According to National Venture Capital Corporation (reported in Business Facilities Oct. 2013) , of the top five centers for tech startups, San Francisco ranked number one, San Jose number two and Los Angeles number five out of all U.S. cities. And according to the San Francisco Business Times, December 20, 2013, in the third quarter, $3.6 billion of venture capital was raised in San Francisco Bay Area companies, 49 percent of the total amount invested in all United States companies.

I’ve seen reports about the San Francisco office leasing during the past 18 months with positive leasing of more than 4 million square feet. Broker quotes predict substantial rent increases for 2014, and while bets might be off for 2015/2016 when millions of square feet of new office inventory hits the market (much of which is now in preleasing stages), as one broker said about this year, “All hell is going to break loose in terms of rental rates.”

While San Francisco may boast of single-digit vacancy rates, out in the East Bay region of Walnut Creek and Concord, the office vacancy rate in fourth quarter 2011 was 17.5 percent; fourth quarter 2012 16.5 percent; and hold onto your chairs for this exciting announcement, the fourth quarter 2013 vacancy rate is down to 16.2 percent! Basically no change, but several Class A landlords in prime submarkets like Downtown Walnut Creek have raised rental rates 15 to 20 percent during the past 12 months.

Deals and Rumors:

A lot of recent office leasing activity in the East Bay, where in Emeryville, NMI Holding leased 23,000 sf and Art.com took 72,000 sf, both leases at 2100 Powell St. Next door in Oakland, Public Health Institute leased 35,000 sf at 555 12th St,; AC Search & Media signed for 82,000 sf at the same building; Self Aware Games leased 21,000 sf at 1999 Harrison St.; and University of California Press grabbed 25,000 sf at 155 Grand Ave. In Alameda, All Cells took 28,000 sf at 1301 Harbor Bay Parkway. Over the hill in Walnut Creek, Wells Fargo leased 12,000 sf at 2001 N. Main St. and Yapstone may be leasing 35,000 sf at 2121 North California. In Pleasanton, Home Street Bank leased 13,000 sf at 7701 Koll Center Parkway and next door in Livermore, Aero Precision signed for 44,000 sf at 30 Lindbergh Ave. Across the Bay in Brisbane, Hyperion Therapeutics leased 20,000 sf at 2000 Sierra Point Parkway, and further north in South San Francisco, Vista Gen Therapeutics signed for 10,000 sf at 333 Allerton Ave and Prothena Biosciences expanded to 14,000 sf at 1650 Gateway Blvd. In San Francisco, Pacific Crest Securities expanded to 11,000 sf at 201 Spear St.; Ameriprise Financial leased 10,000 sf at 333 Sacramento St,; Twitter leased 313,000 sf at One 10th St,; Practice Fusion is taking 100,000 sf at 650 Townsend St.; Pinterest, Trulia, and Dropbox rumored to be out looking for big chunks of office space, and combined with the LinkedIn requirements totals 700,000 sf of requirements. Eventbrite leased 100,000 sf at 155 Fifth St,; Intuit leased 200,000 sf for a renewal and expansion at 22 Fourth St:, and is also rumored to be searching for another 200,000 sf; Esurance took 91,000 sf at 650 Davis St., Swirl expanded to 24,000 sf at 385 Moraga St.; and Techscape leased 27,000 sf at 71 Stephenson St.
Downtown San Francisco Class A office buildings are routinely selling for $600 to 800 per square foot or more, with full-service annual rental rates in the $55 to 65/sf range. Contrast this with a 380,000 square foot Class A office building directly across the street from the Walnut Creek BART Station which just sold last month for $269/square foot. The 10-story with a multi-story parking garage with about 1,150 parking stalls and annual rents that went from $33/rsf per year prior to sale to $36/rsf after the sale.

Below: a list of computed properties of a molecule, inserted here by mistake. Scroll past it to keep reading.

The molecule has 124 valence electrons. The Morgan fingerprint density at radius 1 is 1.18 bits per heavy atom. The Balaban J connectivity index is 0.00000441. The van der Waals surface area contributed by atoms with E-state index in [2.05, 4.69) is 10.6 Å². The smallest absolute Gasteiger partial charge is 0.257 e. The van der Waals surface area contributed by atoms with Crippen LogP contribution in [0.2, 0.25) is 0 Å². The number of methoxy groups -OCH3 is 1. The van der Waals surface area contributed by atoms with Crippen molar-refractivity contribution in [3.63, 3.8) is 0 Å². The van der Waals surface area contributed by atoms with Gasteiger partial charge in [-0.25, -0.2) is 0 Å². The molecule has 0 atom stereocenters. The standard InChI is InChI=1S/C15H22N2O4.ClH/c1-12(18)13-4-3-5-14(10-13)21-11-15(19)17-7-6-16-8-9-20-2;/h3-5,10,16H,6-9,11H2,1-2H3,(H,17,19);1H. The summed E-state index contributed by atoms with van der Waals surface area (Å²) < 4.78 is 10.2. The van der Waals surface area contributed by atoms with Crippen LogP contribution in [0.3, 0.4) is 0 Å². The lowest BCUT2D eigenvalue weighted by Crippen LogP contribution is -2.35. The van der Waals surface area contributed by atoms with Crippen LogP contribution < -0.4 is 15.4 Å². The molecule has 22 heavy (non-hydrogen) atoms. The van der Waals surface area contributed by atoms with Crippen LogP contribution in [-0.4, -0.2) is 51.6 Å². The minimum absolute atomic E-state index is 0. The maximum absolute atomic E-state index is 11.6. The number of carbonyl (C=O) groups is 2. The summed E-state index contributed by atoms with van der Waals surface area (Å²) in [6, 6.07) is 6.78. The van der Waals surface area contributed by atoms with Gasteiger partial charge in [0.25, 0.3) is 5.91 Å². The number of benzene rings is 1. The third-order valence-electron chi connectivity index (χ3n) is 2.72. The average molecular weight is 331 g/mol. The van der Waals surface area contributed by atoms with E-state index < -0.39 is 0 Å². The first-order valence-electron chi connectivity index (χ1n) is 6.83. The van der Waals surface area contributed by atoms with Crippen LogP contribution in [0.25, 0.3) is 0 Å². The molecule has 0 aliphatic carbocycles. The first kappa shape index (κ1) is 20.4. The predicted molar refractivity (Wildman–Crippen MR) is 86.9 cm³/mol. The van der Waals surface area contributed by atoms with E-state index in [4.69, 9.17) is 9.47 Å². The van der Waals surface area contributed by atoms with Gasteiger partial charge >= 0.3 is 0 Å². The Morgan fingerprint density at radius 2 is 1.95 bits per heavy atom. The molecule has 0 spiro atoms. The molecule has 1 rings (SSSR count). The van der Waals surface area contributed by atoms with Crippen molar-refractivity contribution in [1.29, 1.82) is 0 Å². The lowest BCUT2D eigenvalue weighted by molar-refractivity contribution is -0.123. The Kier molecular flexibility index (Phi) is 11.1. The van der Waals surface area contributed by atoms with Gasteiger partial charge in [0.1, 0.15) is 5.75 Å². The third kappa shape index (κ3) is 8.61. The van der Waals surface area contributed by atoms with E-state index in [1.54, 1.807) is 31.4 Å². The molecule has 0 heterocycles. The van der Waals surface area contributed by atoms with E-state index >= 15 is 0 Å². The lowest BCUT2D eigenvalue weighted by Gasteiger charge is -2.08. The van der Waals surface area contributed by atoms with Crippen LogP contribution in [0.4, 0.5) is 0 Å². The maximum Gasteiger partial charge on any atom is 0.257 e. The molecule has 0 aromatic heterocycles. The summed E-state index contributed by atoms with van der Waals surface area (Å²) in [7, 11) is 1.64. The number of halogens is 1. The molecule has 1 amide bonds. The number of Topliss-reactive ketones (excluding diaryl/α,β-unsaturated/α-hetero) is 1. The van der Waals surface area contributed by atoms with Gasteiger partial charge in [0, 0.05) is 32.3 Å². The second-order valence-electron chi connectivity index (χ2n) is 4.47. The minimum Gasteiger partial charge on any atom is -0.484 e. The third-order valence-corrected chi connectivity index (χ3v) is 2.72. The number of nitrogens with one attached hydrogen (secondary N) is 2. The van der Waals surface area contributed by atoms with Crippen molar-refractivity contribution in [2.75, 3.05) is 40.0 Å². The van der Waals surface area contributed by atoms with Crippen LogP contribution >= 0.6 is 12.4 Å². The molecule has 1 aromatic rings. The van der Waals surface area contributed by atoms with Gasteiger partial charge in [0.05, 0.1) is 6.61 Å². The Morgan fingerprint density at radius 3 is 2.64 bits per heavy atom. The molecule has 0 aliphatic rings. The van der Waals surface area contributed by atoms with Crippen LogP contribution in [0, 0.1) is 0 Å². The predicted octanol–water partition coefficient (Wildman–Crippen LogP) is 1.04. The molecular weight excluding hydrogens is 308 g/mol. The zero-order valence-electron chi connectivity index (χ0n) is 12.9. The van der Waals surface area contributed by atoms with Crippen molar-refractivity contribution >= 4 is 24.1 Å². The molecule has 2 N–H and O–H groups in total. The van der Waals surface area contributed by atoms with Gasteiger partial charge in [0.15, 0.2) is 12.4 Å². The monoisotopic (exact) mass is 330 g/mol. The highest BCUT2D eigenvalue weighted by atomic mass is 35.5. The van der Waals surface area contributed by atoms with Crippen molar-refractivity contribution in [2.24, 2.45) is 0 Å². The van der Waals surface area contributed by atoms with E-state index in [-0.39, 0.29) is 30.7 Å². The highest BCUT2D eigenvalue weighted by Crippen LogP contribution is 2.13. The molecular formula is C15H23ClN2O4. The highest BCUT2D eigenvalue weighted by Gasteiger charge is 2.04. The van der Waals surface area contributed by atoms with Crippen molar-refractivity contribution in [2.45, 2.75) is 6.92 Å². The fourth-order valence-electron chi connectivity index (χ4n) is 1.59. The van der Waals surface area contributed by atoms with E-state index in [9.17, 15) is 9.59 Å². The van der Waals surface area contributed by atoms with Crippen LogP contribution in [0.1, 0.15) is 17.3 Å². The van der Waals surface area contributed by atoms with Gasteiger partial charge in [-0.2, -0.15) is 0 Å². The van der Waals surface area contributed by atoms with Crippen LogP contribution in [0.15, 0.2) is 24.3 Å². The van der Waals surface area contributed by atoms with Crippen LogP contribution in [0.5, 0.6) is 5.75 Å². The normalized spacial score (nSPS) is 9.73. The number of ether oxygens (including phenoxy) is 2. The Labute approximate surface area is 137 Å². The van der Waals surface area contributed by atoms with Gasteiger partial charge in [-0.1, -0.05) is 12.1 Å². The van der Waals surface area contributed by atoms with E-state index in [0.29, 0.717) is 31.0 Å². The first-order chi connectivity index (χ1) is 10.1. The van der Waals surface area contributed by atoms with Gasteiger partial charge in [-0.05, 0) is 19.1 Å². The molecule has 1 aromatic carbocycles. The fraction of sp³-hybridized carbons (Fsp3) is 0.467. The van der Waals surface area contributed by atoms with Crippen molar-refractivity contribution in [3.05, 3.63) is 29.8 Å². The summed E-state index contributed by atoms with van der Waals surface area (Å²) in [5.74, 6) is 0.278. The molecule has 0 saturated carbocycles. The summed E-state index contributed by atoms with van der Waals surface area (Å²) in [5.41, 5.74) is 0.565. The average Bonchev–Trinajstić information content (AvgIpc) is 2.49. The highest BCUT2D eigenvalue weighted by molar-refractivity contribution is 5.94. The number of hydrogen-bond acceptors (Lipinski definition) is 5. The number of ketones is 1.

ZNE buildings – a term you and I will be hearing in increased velocity during the coming years. Zero Net Energy, which means the building itself is able to produce at least as much energy as it uses. Air conditioners, heat, electricity, lighting, computers, printers, coffee-maker and refrigerators all soak up less power than is produced by a building’s solar panels, wind turbine and energy-efficient design.

Madison, who is 11 12 and showing signs of preteen girl balancing homework, sports, and lots of friends on phone and text, just made the Red Division for girls’ softball. So the past few months of no sport practices or games is about to end. Twice a week games, and as her past softball coach, I am always amazed at each year’s physical prowess progression from the strong throwing arms, game awareness of where to make the play, and increased percentage of actually catching a fly ball. I remember seasons where the 5- or 6- or 7-year-old girls could go half a season before one actually snagged a fly ball during the game. Jordan, who at 6’1 towers over his dad, is working on his Boy Scout Eagle Project and if you want to donate new or slightly used shoes he will be sending to third-world countries through Soles for Souls, just let me know. Now to find a place to store 1,000 pairs of shoes ..

Click Here to view Jordan and Madison’s recent photos.

A few weeks ago, parts of our nation was frozen in sub-zero blizzard weather, while other parts were in drought conditions. We have tech companies hiring as fast as they can find qualified employees, and brick and mortar retailers wondering if they just experienced their final holiday season. Depending on whom you ask, we in the United States either have one of the best educations systems in the world, or one of the worst, yet overseas students at U.S. universities is at a record number. Our children today may be over committed with too much homework, sports and activities, too “entitled,” expecting support and benefits from parents and society unheard of in past generations, yet, they are still our future. Just 30 years ago, predictions were made that by today we should have run out of oil and made gasoline cars obsolete, we have had fears of ozone-layer depletion, Global Warming, massive terrorist attacks, water shortage, and the total collapse of our banking system, yet we still survive, strive and thrive. I trust our children to continue fixing problems we weren’t able to solve, and I dedicate this issue to my and your children. Have a safe rest of winter, call me with all your commercial real estate needs, and please let me know your thoughts on this!

Sincerely,

Jeffrey Weil, MCR.h,SIOR,CCIM
Executive Vice President